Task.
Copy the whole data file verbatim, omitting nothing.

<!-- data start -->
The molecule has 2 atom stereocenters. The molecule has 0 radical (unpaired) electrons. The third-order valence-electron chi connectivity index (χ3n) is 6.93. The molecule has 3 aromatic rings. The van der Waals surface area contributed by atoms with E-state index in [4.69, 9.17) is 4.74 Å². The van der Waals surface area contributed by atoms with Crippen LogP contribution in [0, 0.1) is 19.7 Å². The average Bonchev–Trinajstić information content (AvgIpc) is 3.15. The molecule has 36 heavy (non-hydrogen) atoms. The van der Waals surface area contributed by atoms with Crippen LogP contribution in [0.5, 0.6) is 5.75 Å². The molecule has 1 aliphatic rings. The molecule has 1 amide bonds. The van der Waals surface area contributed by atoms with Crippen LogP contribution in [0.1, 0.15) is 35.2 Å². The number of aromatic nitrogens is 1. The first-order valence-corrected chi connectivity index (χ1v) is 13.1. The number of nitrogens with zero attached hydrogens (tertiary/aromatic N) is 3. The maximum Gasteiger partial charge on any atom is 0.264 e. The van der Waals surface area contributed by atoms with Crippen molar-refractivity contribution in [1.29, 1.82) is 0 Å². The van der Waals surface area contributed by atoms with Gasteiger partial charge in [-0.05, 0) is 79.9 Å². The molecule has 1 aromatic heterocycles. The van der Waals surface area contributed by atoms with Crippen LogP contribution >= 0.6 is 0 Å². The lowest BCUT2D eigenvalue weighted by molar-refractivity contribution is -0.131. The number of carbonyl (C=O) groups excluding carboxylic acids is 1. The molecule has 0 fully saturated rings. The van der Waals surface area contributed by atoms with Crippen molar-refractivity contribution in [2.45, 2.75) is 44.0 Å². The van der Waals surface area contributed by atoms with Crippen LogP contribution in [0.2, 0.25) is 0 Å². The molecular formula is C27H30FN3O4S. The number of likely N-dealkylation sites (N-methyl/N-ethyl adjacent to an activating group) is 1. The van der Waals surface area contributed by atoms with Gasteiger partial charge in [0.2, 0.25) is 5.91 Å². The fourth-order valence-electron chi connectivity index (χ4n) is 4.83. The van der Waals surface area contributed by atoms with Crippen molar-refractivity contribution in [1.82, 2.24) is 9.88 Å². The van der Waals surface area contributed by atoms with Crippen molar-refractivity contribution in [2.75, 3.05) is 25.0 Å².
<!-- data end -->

The molecule has 2 atom stereocenters. The molecule has 0 radical (unpaired) electrons. The third-order valence-electron chi connectivity index (χ3n) is 6.93. The molecule has 3 aromatic rings. The van der Waals surface area contributed by atoms with E-state index in [4.69, 9.17) is 4.74 Å². The van der Waals surface area contributed by atoms with Crippen LogP contribution in [0, 0.1) is 19.7 Å². The average Bonchev–Trinajstić information content (AvgIpc) is 3.15. The molecule has 36 heavy (non-hydrogen) atoms. The van der Waals surface area contributed by atoms with Crippen LogP contribution in [0.5, 0.6) is 5.75 Å². The molecule has 1 aliphatic rings. The molecule has 1 amide bonds. The van der Waals surface area contributed by atoms with Crippen LogP contribution in [0.1, 0.15) is 35.2 Å². The number of aromatic nitrogens is 1. The first-order valence-corrected chi connectivity index (χ1v) is 13.1. The number of nitrogens with zero attached hydrogens (tertiary/aromatic N) is 3. The maximum Gasteiger partial charge on any atom is 0.264 e. The van der Waals surface area contributed by atoms with Crippen molar-refractivity contribution in [1.29, 1.82) is 0 Å². The van der Waals surface area contributed by atoms with Gasteiger partial charge in [-0.05, 0) is 79.9 Å². The molecule has 1 aromatic heterocycles. The van der Waals surface area contributed by atoms with Crippen LogP contribution >= 0.6 is 0 Å². The lowest BCUT2D eigenvalue weighted by molar-refractivity contribution is -0.131. The number of carbonyl (C=O) groups excluding carboxylic acids is 1. The molecule has 0 fully saturated rings. The van der Waals surface area contributed by atoms with Crippen molar-refractivity contribution in [2.45, 2.75) is 44.0 Å². The van der Waals surface area contributed by atoms with Crippen LogP contribution in [0.2, 0.25) is 0 Å². The molecular formula is C27H30FN3O4S. The number of likely N-dealkylation sites (N-methyl/N-ethyl adjacent to an activating group) is 1. The van der Waals surface area contributed by atoms with Gasteiger partial charge in [0.2, 0.25) is 5.91 Å². The fourth-order valence-electron chi connectivity index (χ4n) is 4.83. The van der Waals surface area contributed by atoms with Crippen molar-refractivity contribution in [1.82, 2.24) is 9.88 Å². The van der Waals surface area contributed by atoms with Crippen molar-refractivity contribution in [2.75, 3.05) is 25.0 Å².